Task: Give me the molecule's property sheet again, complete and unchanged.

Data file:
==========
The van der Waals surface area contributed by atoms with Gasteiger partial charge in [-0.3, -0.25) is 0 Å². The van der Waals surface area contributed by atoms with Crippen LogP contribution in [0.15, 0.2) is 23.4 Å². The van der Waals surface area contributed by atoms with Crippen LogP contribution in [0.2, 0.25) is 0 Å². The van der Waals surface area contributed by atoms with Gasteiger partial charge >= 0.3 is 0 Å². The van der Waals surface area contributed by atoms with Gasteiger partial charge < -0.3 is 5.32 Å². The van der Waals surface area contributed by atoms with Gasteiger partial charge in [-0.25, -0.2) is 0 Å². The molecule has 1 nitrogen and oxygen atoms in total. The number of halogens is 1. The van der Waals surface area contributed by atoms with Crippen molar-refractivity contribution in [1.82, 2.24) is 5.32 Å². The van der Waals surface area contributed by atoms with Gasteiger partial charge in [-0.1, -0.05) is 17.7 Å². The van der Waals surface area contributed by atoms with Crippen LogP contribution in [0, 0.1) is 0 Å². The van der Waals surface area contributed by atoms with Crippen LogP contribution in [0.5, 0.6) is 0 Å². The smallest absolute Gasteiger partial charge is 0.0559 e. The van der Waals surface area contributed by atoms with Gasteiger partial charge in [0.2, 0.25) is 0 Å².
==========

The van der Waals surface area contributed by atoms with Gasteiger partial charge in [-0.3, -0.25) is 0 Å². The van der Waals surface area contributed by atoms with Crippen LogP contribution in [0.15, 0.2) is 23.4 Å². The van der Waals surface area contributed by atoms with Crippen LogP contribution in [0.2, 0.25) is 0 Å². The van der Waals surface area contributed by atoms with Gasteiger partial charge >= 0.3 is 0 Å². The van der Waals surface area contributed by atoms with Gasteiger partial charge < -0.3 is 5.32 Å². The van der Waals surface area contributed by atoms with Gasteiger partial charge in [-0.25, -0.2) is 0 Å². The molecule has 1 nitrogen and oxygen atoms in total. The number of halogens is 1. The van der Waals surface area contributed by atoms with Crippen molar-refractivity contribution in [1.82, 2.24) is 5.32 Å². The van der Waals surface area contributed by atoms with Gasteiger partial charge in [-0.1, -0.05) is 17.7 Å². The van der Waals surface area contributed by atoms with Crippen LogP contribution in [0, 0.1) is 0 Å². The van der Waals surface area contributed by atoms with Crippen LogP contribution in [0.5, 0.6) is 0 Å². The smallest absolute Gasteiger partial charge is 0.0559 e. The van der Waals surface area contributed by atoms with Gasteiger partial charge in [0.2, 0.25) is 0 Å².